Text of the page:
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Discussion Starter · #1 ·
SARS an open wound in post-handover Hong Kong

HONG KONG, May 21, 2007 (AFP) - It was a time of fear and suspicion, when bars and restaurants emptied and people shunned contact on the streets. In the decade since its return to China, nothing quite shook Hong Kong like the SARS crisis.

Now, at Hong Kong's monument to the seven health workers who died battling to contain the highly infectious respiratory disease, the smiles on the brass figurines hide the terror of a city that was nearly brought to its knees.

Known as Severe Acute Respiratory Syndrome (SARS), it sneaked up without warning early in 2003.

Although it killed a relatively small number of people -- 299 died in Hong Kong during the four-month outbreak out of a population of some seven million -- the fear it engendered inflicted huge psychological and economic damage.

It also remains a genuine concern as bird flu strikes other parts of Asia, threatening an even deadlier epidemic.

"SARS was the first infectious disease to cause global alarm," said Malik Peiris, professor of microbiology at the University of Hong Kong and leader of a team that discovered the source of the disease and was eventually able to halt it.

"As such it was a pointer to what is likely to happen, but in much greater proportion, should there be a bird flu pandemic," Peris said.

SARS remains the nadir of Hong Kong's post-colonial history, an event that swept away the last vestige of optimism after the June 30, 1997 reunification with China.

As the virus began picking off victims, confidence evaporated.

A World Health Organisation travel notice kept tourists and investors away, bringing the local airline industry -- already handicapped by the September 11 attacks -- close to collapse.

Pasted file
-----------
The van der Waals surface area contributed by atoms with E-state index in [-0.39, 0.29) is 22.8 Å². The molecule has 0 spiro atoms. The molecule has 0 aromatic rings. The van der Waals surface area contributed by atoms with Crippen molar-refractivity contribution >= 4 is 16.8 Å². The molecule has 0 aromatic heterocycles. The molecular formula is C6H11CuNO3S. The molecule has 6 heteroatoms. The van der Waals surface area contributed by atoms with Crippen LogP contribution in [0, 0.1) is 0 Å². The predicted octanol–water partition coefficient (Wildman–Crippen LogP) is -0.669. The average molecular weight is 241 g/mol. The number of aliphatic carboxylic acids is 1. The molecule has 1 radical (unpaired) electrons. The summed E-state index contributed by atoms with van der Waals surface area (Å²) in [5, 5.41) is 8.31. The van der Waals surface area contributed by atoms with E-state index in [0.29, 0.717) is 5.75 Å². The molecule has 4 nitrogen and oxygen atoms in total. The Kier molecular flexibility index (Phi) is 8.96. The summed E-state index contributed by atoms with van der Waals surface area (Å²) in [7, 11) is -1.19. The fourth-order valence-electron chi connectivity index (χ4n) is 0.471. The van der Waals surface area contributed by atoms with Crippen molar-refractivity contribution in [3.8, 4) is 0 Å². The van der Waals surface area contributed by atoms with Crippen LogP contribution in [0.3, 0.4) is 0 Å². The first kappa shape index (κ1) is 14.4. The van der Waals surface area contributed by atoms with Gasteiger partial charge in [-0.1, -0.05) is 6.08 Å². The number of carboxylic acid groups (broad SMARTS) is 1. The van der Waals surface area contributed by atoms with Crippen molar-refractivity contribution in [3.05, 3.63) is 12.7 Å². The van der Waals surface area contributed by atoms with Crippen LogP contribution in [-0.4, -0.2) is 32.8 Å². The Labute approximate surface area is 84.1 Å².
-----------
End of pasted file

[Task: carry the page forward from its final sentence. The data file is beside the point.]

Streets were deserted as people shunned social contact. Surgical face masks became the norm, giving the sea of humanity on the subways and buses an eerily blank appearance.

"I'd just come back to Hong Kong from a few years overseas and the city I returned to was so different," said Neil Dickens, a British executive at a printing company who has lived on and off here for the past 12 years.

"The bars were quiet -- if they were still open: a lot went under due to SARS -- and the level of buzz was just nil," said the 39-year old.

"It had an air of abandon as if tumbleweed would drift across the street at any minute."

Taxi driver Leung Wai-man recalled the fear.

"It was like something from a film -- nobody trusted anyone, everyone was suspected of having the illness," said the 53-year-old.

"If anyone sneezed in my taxi, I'd immediately open the window or put the air conditioning on full blast. My wife even refused to go out."

The fallout from SARS was enormous.

The government's slow response sparked public anger that eventually led to the early resignation of Hong Kong's then political leader Tung Chee-hwa.

New clinical practices were introduced. The Centre for Health Protection, dedicated to halting the spread of infectious diseases, was created.

Most noticeably, fear of SARS engendered a new sense of public hygiene.